As is the tradition at Eater, our closeout of the year is a survey of friends, industry types, bloggers, and readers. This year, before we flip the off switch on 2012, a select group will chime in on a handful of Eater questions ranging from the best dining neighborhood to their single best meal of the year. All will be answered before we ring in the New Year, but first, a list of 2012 Restaurant Standbys. Readers, please add your thoughts to the comments. And check back often! We've got a few more writers who will be chiming in shortly.
La Bete [Photo: S. Pratt / ESEA]
Q: What are your top restaurant standbys of 2012—the restaurants you returned to most this year?
Hanna Raskin, restaurant critic, Seattle Weekly: I dine out every night for work (except on Sundays, when tradition demands I get take-out in the ID. The recent rainy weather has me rotating between King Noodle's spicy sichuan broth with roasted duck and QQ noodles; Gourmet Noodle Bowl's spicy beef noodle soup and Canton Wonton House's wonton and brisket soup.) And since my job pretty much prevents me from returning to a restaurant which I'm not reviewing for a print feature, it's usually desperation that drives me to the same place twice. Would you accept the Whole Foods hot bar? That said, if I had my druthers, I'd be a regular at LloydMartin.
Allecia Vermillion, food & drink editor, Seattle Metropolitan: I can't seem to stop taking visitors to Skillet Diner and Ba Bar. If I get to pick, it's La Bete, LloydMartin, or Blind Pig Bistro.
Jennifer Worick, author, Things I Want to Punch in the Face: Marjorie: The fried plantains are almost as appreciated as the warm welcome and great service. Moshi Moshi is great for reliable sushi in a nice atmosphere. And there's never a wait, which is amazing for Ballard Ave. Buddha Ruksa in West Seattle for crack chicken. Portage Bay Café for migas for brunch.
Kathleen Flinn, author, The Sharper Your Knife, the Less You Cry: Poppy (it's across the street from our house), Luc, Sitka & Spruce, Taylor Shellfish (for afternoon oysters), Olivar, and Kingfish Cafe.
Surly Gourmand, writer/curmudgeon: This never changes. Not for me at least: you can never go wrong with Le Pichet. In good times and bad, LePichet will never let you down. If I had to testify in court I would prefer to swear on Le Pichet's ouefs plats instead of a Bible: this plate of ham and fried eggs, swaddled in a cloak of broiled gruyere, is way more awesome than the Bible. The Bible sucks.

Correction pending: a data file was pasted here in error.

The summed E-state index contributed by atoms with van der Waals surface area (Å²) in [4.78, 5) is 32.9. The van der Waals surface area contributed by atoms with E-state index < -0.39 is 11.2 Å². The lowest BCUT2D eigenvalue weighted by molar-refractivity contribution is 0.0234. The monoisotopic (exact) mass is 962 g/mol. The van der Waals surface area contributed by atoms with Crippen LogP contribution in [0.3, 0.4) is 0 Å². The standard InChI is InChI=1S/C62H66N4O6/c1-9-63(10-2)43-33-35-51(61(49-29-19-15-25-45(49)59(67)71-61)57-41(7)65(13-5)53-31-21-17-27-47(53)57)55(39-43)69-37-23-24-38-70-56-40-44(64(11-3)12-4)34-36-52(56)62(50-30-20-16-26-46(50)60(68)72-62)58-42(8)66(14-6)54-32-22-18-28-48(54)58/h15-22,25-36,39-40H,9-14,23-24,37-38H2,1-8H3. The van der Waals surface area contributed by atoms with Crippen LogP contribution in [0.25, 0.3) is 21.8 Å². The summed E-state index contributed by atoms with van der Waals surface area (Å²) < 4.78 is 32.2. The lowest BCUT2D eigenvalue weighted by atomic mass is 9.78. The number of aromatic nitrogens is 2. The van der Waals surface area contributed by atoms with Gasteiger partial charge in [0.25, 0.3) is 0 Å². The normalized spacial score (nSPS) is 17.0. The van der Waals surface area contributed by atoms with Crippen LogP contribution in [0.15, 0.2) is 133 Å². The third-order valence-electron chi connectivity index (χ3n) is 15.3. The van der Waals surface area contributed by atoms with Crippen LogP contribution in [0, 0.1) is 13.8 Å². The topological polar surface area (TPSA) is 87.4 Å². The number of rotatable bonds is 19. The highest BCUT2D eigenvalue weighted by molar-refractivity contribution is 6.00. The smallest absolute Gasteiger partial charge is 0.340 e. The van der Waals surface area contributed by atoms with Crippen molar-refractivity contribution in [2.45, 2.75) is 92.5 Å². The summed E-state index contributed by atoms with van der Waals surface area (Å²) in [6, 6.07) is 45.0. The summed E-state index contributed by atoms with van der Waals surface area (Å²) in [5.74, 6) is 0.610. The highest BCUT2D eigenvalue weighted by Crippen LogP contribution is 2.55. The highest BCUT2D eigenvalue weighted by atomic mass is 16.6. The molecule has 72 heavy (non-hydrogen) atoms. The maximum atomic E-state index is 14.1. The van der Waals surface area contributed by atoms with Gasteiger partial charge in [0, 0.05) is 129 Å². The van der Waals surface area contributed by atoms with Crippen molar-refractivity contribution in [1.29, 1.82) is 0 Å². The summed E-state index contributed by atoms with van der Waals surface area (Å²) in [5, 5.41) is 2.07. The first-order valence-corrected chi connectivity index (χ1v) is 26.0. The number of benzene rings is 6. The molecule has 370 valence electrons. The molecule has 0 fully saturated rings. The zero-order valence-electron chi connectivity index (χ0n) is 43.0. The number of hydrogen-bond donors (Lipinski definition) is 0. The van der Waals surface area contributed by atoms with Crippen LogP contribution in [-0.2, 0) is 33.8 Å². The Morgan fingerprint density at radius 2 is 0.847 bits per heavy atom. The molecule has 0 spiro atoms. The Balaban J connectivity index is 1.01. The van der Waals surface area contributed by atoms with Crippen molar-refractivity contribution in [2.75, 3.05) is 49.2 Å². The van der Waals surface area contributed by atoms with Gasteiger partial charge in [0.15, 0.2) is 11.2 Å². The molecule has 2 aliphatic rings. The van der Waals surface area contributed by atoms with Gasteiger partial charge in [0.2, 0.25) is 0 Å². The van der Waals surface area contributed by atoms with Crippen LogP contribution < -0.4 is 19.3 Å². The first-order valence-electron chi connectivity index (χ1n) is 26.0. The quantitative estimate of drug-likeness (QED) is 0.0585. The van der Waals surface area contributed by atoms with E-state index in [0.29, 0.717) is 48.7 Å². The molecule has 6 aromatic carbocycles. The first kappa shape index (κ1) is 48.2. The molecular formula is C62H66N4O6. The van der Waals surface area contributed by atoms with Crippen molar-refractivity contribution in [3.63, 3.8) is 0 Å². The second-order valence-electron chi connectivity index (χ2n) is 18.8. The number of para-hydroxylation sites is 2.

Linda Miller Nicholson, Salty Seattle: Bar del Corso, Canlis at the bar, Il Corvo Pasta.
Julien Perry, editor, Eater Seattle: I tend to frequent places that have really great bars (i.e. bar service and bartenders). Good food and wine doesn't hurt, either. Pretty consistently, my close friends and relatives know to contact the following establishments if there's an emergency and my phone is dead because I used up all the juice Instagramming my food and booze (yeah, I'm one of those people you hate): Rione XIII, Canlis, Marché, The Met, Place Pigalle and Locol in West Seattle.
Leslie Kelly, contributor, Seattle Magazine: Can't stay away from Brave Horse because the food is crazy-delicious and it's a steal. I love the steak tartare and the smorgasbord of bar snacks like teenage girls love Bieber.
Erin Thomas, editor, SIP NW: I have an unhealthy obsession with Revel, in a newer category, for its noodle bowls - crab, duck, tofu, prawns, put it in my mouth. Also, Momiji's opening and its late night happy hour has drug me in a few times to fulfill my new-age sushi cravings and I nosh on the spaetzle at Lecosho all day. On a revisited spot and considering the time of year, nothing can beat the French onion soup at either Le Pichet or Cafe Presse.
Scott Heimendinger, director of applied research, Modernist Cuisine: Spur and Coterie Room, La Carta de Oaxaca, Latona Pub, Via Tribunali. Honorable mention: Djan's Thai. I've never actually been inside, but you can order online for delivery, so their pad Thai and crab Rangoon fuels our lazy, antisocial evenings at home.